When the suspension of classes in March sent students across Brock University scrambling to manage course deadlines, sudden relocations and the pressures of lockdown, the members of CiviConnect set aside their own stress to reach out to their peers.
The registered non-profit run by now-fourth-year student Hope Tuff-Berg, Kailene Jackson (BA ’20), fourth-year student Sandra Bedawed and Nour Hage (BA ’20), all from the Department of Political Science, mobilized quickly to take action.
“Many of us had plans for the summer, whether we had an internship, summer job or co-op placement set up,” says Sandra Bedawed, Marketing Manager. “For the graduating class, it was hard to take it all in. We realized that many students like us had major plans cancelled and felt that we needed to help in some way, so we began brainstorming ways of how youth could be civically involved while being stuck at home.”
The result was a webinar in April, “How To Be Civically Engaged During A Pandemic,” that explored opportunities for young people related to digital literacy, skill building, e-volunteering and even launching advocacy campaigns.
As the needs brought to light by the pandemic grew clearer, CiviConnect decided to take another big step.
“We were all very concerned about the effects of COVID-19 on our community and the lack of personal protective equipment (PPE) for frontline workers,” says Kailene Jackson, Chief Administrative Officer. “As a community-oriented non-profit, we wanted to help out. We have experience fundraising and running awareness campaigns, not to mention connections across the region, so our skillsets matched a need in our community.”
Through Spark Niagara, CiviConnect joined forces with BISEP, a local medical technology start-up, and launched a fundraiser to purchase 3D printed face shields for frontline workers.
But when, exactly, did four full-time students juggling classes, work, athletics, clubs and volunteering also find time to found a non-profit organization with the goal of achieving a better world by 2030?
The students first came together in 2018, when Founder and CEO Tuff-Berg first conceived of the First Vote initiative to improve youth voter turnout in the provincial election. Bedawed, Jackson and Hage volunteered for the event, and soon found that they all shared a vision for using their political science education to make an impact.
In 2019, a second First Vote conference tackled the same issue for the federal election, and the group developed additional election-related events including a Brock Town Hall, a youth panel for CPAC and workshops at Strive Niagara.
But after the election and with no upcoming elections on the horizon, the four decided to refocus and form CiviConnect.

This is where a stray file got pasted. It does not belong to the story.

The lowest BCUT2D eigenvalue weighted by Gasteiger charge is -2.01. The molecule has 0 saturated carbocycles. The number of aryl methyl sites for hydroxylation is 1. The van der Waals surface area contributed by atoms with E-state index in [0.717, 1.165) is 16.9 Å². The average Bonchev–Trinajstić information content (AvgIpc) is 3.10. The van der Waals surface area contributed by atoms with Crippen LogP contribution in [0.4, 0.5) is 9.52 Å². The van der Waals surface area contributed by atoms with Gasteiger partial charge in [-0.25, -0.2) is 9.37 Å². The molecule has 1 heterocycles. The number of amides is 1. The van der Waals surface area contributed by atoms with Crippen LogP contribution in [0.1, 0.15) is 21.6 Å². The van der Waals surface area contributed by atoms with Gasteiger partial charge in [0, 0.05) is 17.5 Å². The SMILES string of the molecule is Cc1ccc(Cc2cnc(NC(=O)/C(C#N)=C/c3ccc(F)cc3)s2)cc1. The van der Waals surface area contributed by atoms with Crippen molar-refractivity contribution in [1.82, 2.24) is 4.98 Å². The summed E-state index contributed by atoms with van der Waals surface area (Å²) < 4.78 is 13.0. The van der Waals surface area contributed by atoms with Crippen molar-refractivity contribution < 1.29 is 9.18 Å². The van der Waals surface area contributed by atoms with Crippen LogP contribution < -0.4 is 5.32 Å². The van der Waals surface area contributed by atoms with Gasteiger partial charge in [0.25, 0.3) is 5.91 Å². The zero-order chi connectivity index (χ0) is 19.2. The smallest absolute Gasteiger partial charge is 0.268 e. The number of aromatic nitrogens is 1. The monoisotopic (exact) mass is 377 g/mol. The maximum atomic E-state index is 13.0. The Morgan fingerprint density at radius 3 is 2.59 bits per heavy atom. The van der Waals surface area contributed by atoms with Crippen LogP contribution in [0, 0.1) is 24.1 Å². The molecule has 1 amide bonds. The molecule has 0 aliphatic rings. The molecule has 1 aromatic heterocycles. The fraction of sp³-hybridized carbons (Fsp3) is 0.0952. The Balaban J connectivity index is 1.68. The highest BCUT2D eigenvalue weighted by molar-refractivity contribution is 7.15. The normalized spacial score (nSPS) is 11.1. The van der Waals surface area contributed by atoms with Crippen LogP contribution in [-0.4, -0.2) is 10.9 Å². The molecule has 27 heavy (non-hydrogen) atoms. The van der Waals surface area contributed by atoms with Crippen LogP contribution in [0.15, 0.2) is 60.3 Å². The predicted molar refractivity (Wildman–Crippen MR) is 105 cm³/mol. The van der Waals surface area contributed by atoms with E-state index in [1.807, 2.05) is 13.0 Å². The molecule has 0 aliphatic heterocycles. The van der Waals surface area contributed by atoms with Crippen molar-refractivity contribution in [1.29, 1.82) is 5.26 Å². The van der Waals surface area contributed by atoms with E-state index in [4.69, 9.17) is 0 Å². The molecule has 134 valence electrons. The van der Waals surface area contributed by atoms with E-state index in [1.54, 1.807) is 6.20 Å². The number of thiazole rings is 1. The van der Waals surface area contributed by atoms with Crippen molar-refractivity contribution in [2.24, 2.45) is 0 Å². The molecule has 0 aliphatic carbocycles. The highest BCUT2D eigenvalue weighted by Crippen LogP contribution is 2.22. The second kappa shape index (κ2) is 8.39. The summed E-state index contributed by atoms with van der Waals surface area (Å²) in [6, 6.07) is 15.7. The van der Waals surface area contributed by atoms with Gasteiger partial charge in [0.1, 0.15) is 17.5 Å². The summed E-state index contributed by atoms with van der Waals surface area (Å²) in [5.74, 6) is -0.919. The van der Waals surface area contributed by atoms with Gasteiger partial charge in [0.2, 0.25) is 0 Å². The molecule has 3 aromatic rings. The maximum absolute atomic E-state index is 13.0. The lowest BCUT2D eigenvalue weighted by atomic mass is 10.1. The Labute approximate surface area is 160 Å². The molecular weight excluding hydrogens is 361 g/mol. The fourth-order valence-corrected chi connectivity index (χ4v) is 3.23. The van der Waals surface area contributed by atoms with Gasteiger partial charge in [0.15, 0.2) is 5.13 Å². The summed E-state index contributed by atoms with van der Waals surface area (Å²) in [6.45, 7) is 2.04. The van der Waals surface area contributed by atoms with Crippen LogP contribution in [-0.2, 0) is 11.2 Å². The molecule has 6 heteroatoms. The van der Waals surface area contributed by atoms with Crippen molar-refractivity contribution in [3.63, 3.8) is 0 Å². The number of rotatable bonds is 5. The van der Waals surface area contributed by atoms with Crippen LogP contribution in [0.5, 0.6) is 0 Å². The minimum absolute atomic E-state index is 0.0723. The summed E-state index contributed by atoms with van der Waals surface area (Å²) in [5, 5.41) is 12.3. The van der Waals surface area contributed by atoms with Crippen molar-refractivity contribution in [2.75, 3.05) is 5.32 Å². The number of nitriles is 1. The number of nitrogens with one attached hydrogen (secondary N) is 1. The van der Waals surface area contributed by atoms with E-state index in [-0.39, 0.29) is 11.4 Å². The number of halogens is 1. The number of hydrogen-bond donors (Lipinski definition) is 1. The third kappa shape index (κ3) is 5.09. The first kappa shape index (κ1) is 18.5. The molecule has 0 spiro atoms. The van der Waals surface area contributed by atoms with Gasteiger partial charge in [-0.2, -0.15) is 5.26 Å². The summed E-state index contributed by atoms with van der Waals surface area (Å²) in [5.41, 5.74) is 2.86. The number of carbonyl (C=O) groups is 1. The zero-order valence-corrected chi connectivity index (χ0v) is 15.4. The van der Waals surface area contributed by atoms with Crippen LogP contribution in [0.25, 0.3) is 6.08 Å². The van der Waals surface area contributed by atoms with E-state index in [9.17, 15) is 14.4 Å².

“Instead of focusing solely on youth voting, we pivoted to promote youth engagement in our community through advocacy and leadership, as well as to connect youth to meaningful employment and make Niagara’s workplaces ‘youth-friendly,’” explains Jackson. “We want to elevate youth voices in all facets, not just politics.”
With support and guidance from Spark Niagara and the WE Social Enterprise Incubator Program in Toronto, and using the 2015 United Nations Sustainable Development Goals as guiding principles, the organization has engaged more than 50 volunteers in support of its events and programs and received a Canada Summer Jobs grant to hire three full-times employees this summer.
Jackson also notes that studying Political Science at Brock has shaped the group’s approach to their work.
“Having the support of our department, Brock, local politicians and community leaders made it much easier for us to establish ourselves,” he says. “Studying Political Science has been very helpful in teaching us about how to make change, both through government and outside of government, as well as empowering us to do that — plus, we use a lot of what we’ve learned in our classes to create educational content for events and workshops.”
Bedawed agrees that her coursework has informed her civic commitment, and specifically recalls how one course, “The Government and Politics of Canada” taught by Assistant Professor Nicole Goodman, and the notion of democratic deficit shaped her views.
“Learning about low voter turnout as well as low participation in civic matters as a whole among youth sparked a great interest in me,” she says. “I realized that those could be my friends and colleagues who were distant from politics because it was a topic that did not appeal to our young generation.”
“The creation of CiviConnect is democracy in action,” says Nicole Goodman, who is pleased to see Political Science students showing leadership in extraordinary times. “It’s taking what we learn in the classroom and applying it to the real world to benefit young people and create community and connection during a time when isolation and distancing seem like the new norm.”
Following Spring Convocation, only half of the group remains at Brock, with Tuff-Berg entering her fourth year while Jackson begins a master’s in political science this fall. Bedawed heads to Seneca College to complete the final year of her program in Political Science and Paralegal in the combined Brock-Seneca program, while General Manager Hage (BA ’20) celebrates the completion of a degree in Political Science and History.
Yet CiviConnect has an eye on the future, entering a new partnership with Opportunity Niagara and Workbay.net to help youth find meaningful employment. The group is also in the planning stages of a new youth professional development and leadership program, which will launch in about a year.